We are all full of shit. Our brains and egos trick us into believing exactly how we foresee our future goals, plans, dreams etc.
Here is the proof. Remember the person you imagined you would be and the plans you had in mind while you were in high school or university? Now look at where you are now. Who are you? What do you value? What makes your loins burn right now? Probably not the same things it did then… And Pink Ranger probably isn’t your girl crush now either.
Despite that, we have our egos that feed us with strong and proud declarations such as, “This is what I want for myself and here is my 5 year plan! It’s going to happen.” In reality, life is just a bunch of fluid dreams and blurred lines. We have this idea of what we want for ourselves but it’s a toss up. Shit. Happens. When. Life. Happens.
*Ahem ahem* Nietzsche once said, “There are no facts, only interpretations.” #basic. The notion that we have all these dreams and lines drawn out for our future is pretty normal. But these dreams and ideals can become a dangerous slippery slope when you lose grip of reality.
Take suicide for example. It stems from hopelessness; a genuine belief that nothing will get better. This… this is a dangerous truth. It’s not real. It’s a fantasy. It’s a joker and a jester just playing with you.
I thought I’d remind you in case suicide was on your mind right now. Your majestic and treasured soul has always healed eventually. Sometimes it just takes a long damn time, but standing tall and knowing you made it at the end of the tunnel makes it all worth it. You get to strut around with all of the swagger like Mick Jagger.
Your brain is as dynamic and fluid as your dreams and fantasies. It changes frequently. Since it’s not a rigid rock inside your head, it means you can hijack the crap out of it! Remember, YOUR BRAIN CAN CHANGE! It’s just a matter of programming your thoughts differently. If you think this would help you, I encourage you to speak with a psychotherapist one on one because they are a gift from heaven when you find the right one. Click here to see what resources I recommend to find one.
A recent dangerous truth of mine was the dreadful future that I imagined. I worried about what my future would be since my physiological brain has been changing drastically. Cause? Unknown as usual.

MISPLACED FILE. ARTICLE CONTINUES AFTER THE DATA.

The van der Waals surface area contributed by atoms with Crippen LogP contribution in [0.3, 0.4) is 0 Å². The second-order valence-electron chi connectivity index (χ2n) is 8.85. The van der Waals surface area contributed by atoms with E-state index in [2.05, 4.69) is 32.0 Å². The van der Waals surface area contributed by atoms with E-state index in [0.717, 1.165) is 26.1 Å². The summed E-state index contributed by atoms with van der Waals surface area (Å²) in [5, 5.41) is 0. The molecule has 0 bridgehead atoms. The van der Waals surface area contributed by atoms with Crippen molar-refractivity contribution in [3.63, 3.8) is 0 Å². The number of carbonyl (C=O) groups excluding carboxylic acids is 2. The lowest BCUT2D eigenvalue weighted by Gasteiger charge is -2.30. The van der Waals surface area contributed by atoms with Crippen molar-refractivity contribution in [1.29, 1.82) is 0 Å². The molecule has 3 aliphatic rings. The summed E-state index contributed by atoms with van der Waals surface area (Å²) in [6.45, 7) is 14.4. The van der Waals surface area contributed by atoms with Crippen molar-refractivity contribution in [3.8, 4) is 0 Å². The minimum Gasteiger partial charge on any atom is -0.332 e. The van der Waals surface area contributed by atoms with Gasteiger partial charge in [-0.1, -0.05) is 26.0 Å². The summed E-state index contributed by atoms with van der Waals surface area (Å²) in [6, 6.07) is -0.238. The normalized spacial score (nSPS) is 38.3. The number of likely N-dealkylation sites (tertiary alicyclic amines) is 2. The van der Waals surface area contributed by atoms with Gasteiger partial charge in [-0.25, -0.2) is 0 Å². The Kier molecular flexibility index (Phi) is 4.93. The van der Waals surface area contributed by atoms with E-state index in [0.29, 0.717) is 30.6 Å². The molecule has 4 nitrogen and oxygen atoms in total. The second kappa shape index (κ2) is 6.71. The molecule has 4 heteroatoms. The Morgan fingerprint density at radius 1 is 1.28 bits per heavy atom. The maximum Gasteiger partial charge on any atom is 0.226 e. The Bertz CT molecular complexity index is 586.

My biggest unknown was, “Will I fall deeper into the rabbit hole? And if I do, when will I climb out of it?” It created so much anxiety and fear.
This was reinforced by a few facts that created a relentless monster:
- 10 years of mental health history with psychotic symptoms that are rapidly changing and well, going downhill. Nothing like a new cocktail of medications. My fave… *massive eye roll.*
- If it’s getting shittier now, then it must be waaaay shittier later.
- My docs don’t doubt that I will attempt suicide again given my history.
If this sounds like you, watch my clever therapist tear this “truth” apart.
She said, “There is a lot of time between now and then so who knows what medications and treatments there will be in the future? The application and use of genetics are rapidly changing and that is a great thing.”
Of course that’s not what she said verbatim but it is the Coles notes of our conversation. It put everything into perspective. Suddenly this long lived dangerous truth disappeared into thin air. Magic!
Like I said, my psychotherapist is an angel. For those who haven’t tried it yet, therapy can seem daunting because it may be a new avenue for failure, or because you have to put in the work. I can tell you that it’s not all fun and games but every once in awhile, it’s fun.
Something SUPER EASY that my psychotherapist shared with me is reversing your thoughts, or designing opposite truths.
- Grab a pen and paper (or just your phone) and write down all these “truths”.
- Write the complete reverse of that statement.
- Now let the “opposite truth” virgin in you light the candle and cast a little hocus pocus on that brain of yours.
- See, that is your silver lining. Your grain of hope. Your new truth?
Just a little tip from me to you.
Alternatively, I found this super fun workbook called “How to be happy (or at least less sad)” by Lee Crutchley. I buy into anything that is quick, pretty, or funny, which is why hospitals don’t work for me. I also won’t be very compliant either so all that cognitive behavioural therapy stuff never clicked with me. The workbooks were u.g.l.y. and b.o.r.i.n.g. Anyways, try it. If you realize that you like this sort of thing, please please do try to make a date with a psychotherapist. It is life changing.
Goodluck my loves.